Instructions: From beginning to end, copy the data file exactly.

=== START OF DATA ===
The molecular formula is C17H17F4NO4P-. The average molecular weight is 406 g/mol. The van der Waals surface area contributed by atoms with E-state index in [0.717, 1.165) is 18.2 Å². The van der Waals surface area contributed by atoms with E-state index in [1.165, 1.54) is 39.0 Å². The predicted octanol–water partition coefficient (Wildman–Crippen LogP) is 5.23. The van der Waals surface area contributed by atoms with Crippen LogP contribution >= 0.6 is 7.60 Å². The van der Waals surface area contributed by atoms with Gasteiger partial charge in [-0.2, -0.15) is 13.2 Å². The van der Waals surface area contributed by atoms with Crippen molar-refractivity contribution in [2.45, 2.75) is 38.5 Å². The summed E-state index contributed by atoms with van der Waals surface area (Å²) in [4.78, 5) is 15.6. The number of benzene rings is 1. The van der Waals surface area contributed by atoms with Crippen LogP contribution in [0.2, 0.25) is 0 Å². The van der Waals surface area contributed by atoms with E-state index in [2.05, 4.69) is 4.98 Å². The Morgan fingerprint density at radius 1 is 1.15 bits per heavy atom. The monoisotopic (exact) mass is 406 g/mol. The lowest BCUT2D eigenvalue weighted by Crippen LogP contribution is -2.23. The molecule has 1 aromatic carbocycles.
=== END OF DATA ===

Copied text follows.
The molecular formula is C17H17F4NO4P-. The average molecular weight is 406 g/mol. The van der Waals surface area contributed by atoms with E-state index in [0.717, 1.165) is 18.2 Å². The van der Waals surface area contributed by atoms with E-state index in [1.165, 1.54) is 39.0 Å². The predicted octanol–water partition coefficient (Wildman–Crippen LogP) is 5.23. The van der Waals surface area contributed by atoms with Crippen LogP contribution >= 0.6 is 7.60 Å². The van der Waals surface area contributed by atoms with Gasteiger partial charge in [-0.2, -0.15) is 13.2 Å². The van der Waals surface area contributed by atoms with Crippen molar-refractivity contribution in [2.45, 2.75) is 38.5 Å². The summed E-state index contributed by atoms with van der Waals surface area (Å²) in [4.78, 5) is 15.6. The number of benzene rings is 1. The van der Waals surface area contributed by atoms with Crippen LogP contribution in [0.2, 0.25) is 0 Å². The van der Waals surface area contributed by atoms with E-state index in [2.05, 4.69) is 4.98 Å². The Morgan fingerprint density at radius 1 is 1.15 bits per heavy atom. The monoisotopic (exact) mass is 406 g/mol. The lowest BCUT2D eigenvalue weighted by Crippen LogP contribution is -2.23. The molecule has 1 aromatic carbocycles.